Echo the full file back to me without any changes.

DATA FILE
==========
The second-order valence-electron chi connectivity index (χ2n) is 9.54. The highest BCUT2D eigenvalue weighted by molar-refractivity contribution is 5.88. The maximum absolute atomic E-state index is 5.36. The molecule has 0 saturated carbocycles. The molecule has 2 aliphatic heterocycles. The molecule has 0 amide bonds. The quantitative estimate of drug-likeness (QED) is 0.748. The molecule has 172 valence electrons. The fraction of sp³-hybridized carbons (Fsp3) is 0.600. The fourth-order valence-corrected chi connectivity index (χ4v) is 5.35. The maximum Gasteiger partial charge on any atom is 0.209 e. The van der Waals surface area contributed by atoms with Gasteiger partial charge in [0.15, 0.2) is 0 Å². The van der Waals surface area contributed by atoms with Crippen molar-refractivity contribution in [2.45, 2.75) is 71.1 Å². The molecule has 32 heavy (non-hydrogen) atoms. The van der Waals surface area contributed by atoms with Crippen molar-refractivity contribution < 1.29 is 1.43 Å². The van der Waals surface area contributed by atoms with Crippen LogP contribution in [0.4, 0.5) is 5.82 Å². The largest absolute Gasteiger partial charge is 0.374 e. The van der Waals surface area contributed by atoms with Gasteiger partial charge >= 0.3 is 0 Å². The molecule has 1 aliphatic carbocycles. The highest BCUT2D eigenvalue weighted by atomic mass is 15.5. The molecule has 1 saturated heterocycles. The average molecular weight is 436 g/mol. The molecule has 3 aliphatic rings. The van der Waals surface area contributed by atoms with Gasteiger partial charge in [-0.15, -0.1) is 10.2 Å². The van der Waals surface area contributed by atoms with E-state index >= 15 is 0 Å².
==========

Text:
The second-order valence-electron chi connectivity index (χ2n) is 9.54. The highest BCUT2D eigenvalue weighted by molar-refractivity contribution is 5.88. The maximum absolute atomic E-state index is 5.36. The molecule has 0 saturated carbocycles. The molecule has 2 aliphatic heterocycles. The molecule has 0 amide bonds. The quantitative estimate of drug-likeness (QED) is 0.748. The molecule has 172 valence electrons. The fraction of sp³-hybridized carbons (Fsp3) is 0.600. The fourth-order valence-corrected chi connectivity index (χ4v) is 5.35. The maximum Gasteiger partial charge on any atom is 0.209 e. The van der Waals surface area contributed by atoms with Gasteiger partial charge in [0.15, 0.2) is 0 Å². The van der Waals surface area contributed by atoms with Crippen molar-refractivity contribution in [2.45, 2.75) is 71.1 Å². The molecule has 32 heavy (non-hydrogen) atoms. The van der Waals surface area contributed by atoms with Crippen molar-refractivity contribution < 1.29 is 1.43 Å². The van der Waals surface area contributed by atoms with Crippen LogP contribution in [0.4, 0.5) is 5.82 Å². The largest absolute Gasteiger partial charge is 0.374 e. The van der Waals surface area contributed by atoms with Gasteiger partial charge >= 0.3 is 0 Å². The molecule has 1 aliphatic carbocycles. The highest BCUT2D eigenvalue weighted by atomic mass is 15.5. The molecule has 1 saturated heterocycles. The average molecular weight is 436 g/mol. The molecule has 3 aliphatic rings. The van der Waals surface area contributed by atoms with Gasteiger partial charge in [-0.15, -0.1) is 10.2 Å². The van der Waals surface area contributed by atoms with E-state index >= 15 is 0 Å².